Har det andliga en samhällelig betydelse? Laestadius’ tidiga predikningar i sin koloniala kontext


  • Mika Vähäkangas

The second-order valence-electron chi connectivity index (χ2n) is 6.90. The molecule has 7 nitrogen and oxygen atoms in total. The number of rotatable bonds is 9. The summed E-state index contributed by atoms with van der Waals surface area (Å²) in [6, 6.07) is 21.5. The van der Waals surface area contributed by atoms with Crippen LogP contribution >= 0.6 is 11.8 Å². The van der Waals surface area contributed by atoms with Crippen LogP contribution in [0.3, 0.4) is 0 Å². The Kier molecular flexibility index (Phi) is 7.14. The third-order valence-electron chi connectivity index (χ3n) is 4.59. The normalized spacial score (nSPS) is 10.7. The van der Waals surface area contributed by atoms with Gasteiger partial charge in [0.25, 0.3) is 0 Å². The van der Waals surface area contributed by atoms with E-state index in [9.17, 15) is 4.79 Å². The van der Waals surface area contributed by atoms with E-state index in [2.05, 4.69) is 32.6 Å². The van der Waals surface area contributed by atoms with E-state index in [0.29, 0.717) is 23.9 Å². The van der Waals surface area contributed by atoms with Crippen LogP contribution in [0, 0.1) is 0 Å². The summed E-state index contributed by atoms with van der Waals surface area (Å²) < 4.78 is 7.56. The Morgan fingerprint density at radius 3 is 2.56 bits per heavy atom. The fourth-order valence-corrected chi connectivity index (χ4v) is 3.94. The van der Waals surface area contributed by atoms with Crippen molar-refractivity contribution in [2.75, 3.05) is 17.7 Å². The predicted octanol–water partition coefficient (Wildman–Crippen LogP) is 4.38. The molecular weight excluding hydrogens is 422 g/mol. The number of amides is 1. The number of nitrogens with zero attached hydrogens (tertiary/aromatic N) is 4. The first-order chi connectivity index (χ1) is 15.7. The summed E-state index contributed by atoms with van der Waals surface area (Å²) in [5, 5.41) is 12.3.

Lars Levi Laestadius (1800-1861) was a priest of the Established Lutheran Church of Sweden and the founder of the largest revival movement in the Nordic region. He served in the very north of Sweden, an area inhabited by Sami and Finns, both groups being culturally and linguistically clearly distinct from the Swedes, considered both culturally and racially superior. Laestadius’ background was mixed Swedish and Sami but most of his preaching took place in Finnish. Laestadius is here analyzed as a cultural hybrid in a colonial situation. He was not a political figure but typically a revivalist preacher with strong emphasis on the transcendent realities. However, his sermons contain a good amount of social analysis and critique, yet not exhorting any political action. In spite of this, the resulting revival movement caused major changes in the social, cultural and political patterns of the northernmost corner of Europe. This was probably due to the fact that Laestadius did not himself become a politician and did not participate in the game according to the rules of the status quo. By directly referring to the authority of God, he created an alternative symbolic universe as an interspace where the oppressed peoples of the north could construct subversive cultural, social and political structures. In the resulting revival, by becoming patriarchal and Finnish, these structures, however, turned oppressive towards women and the Sami, quite unlike Laestadius’ theology which regarded God predominantly as feminine and gave space to Sami cultural expressions.